• There are usually four stages of education: Kindergarten; Elementary School; Middle School and Junior High School.

  • In the first year of High School pupils are called ‘Freshmen’, in the second year ‘Sophomore’, in third year ‘Junior’, and in their fourth and final year they are called ‘Senior’

  • Along with the more traditional STEM subjects, extra curricular activities play an important part of the University and College application process in High School. (8)

School’s Out - Popular After School Activities

After school activities are extremely popular in America.

From various sports to the arts and extended learning (languages, spelling, maths clubs etc), there is an activity to suit all personalities and strengths. According to a study carried out in 2015 by Pew Research Center ‘Seven-in-ten parents say their school aged child participated in sports in the past year’ (9) which is quite an impressive statistic. Extra-curricular activities are encouraged in America for ALL school aged children. In fact it is such an important part of American Society that its own organisation - The Afterschool Alliance - was set up to raise awareness of the importance of after school activities. This body in its own right is dedicated to raising investment so that all children can have access to affordable, quality after school activities.

Our final thought

What an interesting journey around the world.

We hope it has given you some interesting insights into some of the different education systems and parenting skills shown around the world.

In conclusion, we tend to agree with Sara Harkness on the point that we highlighted earlier on in our blog: “Parents everywhere love their children and want the best for their children. Everything else, including the way in which they love their children and what the best might mean is subject to variation”. Indeed we are all different in our parenting techniques and styles. Instead of feeling anxious and concerned about parenting difference, Harkness says that “we should be learning from each other and recognising that there are very different successful pathways to raising children.” (7). We couldn’t agree more.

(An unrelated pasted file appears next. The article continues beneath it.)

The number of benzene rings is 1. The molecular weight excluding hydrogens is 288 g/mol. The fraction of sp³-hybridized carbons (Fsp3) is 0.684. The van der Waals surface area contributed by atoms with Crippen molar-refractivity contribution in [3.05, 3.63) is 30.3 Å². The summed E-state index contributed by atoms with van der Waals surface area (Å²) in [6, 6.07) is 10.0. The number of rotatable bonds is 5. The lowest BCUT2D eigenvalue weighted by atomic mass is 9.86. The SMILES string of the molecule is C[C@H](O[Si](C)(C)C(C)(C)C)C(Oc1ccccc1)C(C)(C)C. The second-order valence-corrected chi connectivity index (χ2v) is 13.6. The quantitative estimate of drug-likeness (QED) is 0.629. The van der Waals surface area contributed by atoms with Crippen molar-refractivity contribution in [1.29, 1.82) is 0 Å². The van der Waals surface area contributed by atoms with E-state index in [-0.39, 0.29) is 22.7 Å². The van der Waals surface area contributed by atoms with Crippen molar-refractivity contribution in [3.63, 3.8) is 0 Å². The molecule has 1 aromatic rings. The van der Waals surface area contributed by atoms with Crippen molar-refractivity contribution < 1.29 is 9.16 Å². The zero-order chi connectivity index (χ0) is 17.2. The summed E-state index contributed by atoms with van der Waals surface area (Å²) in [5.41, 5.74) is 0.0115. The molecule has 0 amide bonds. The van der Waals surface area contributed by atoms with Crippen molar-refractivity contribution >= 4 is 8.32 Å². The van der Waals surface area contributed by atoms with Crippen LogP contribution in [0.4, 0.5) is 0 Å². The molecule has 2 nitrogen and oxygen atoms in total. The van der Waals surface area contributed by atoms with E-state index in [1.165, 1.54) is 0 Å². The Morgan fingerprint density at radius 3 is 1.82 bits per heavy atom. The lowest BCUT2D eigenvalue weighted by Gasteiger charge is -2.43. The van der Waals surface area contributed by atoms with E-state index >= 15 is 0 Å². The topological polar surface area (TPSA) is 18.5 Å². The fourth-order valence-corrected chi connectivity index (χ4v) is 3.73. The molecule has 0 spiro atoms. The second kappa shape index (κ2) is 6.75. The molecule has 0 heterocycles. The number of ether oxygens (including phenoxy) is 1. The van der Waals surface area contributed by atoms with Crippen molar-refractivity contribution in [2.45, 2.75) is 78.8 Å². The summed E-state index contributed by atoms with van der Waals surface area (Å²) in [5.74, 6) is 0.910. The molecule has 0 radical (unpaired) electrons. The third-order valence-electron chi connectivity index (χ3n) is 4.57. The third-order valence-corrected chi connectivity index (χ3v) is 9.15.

Where to next?

Finally don’t leave all the planning to the last minute. Sign up today to receive tailored options of after school activities right into your inbox. For more information on how we can help visit us here.

Simply sign up, add your requirements and let us do the rest, so you don't have to trawl and sift through 100s of web pages, flyers and magazines. It’s easy and you remain in control at all times. Try us out today!

Reference:

(1) slate.com/blogs/how_babies_work/2013/04/10/parental_ethnotheories_and_how_parents_in_america_differ_from_parents_everywhere.html

(2) thenextfamily.com/2015/05/20-ways-that-parenting-styles-differ-around-the-world/

(3) expatfocus.com/expatriate-japan-education-schools

(4) japanfs.org/en/news/archives/news_id032879.html

(5) telegraph.co.uk/education/expateducation/7912688/Bringing-up-expat-children-in-Spain.html

(6) expatfocus.com/expatriate-spain-education-schools

(7) ideas.ted.com/how-cultures-around-the-world-think-about-parenting

(8) expatfocus.com/expatriate-usa-education-schools

(9) pewsocialtrends.org/2015/12/17/5-childrens-extracurricular-activities/

#Afterschoolactivities #KingstonUponThames #RichmondUponThames #Twickenham #Surbiton #Parenting #Research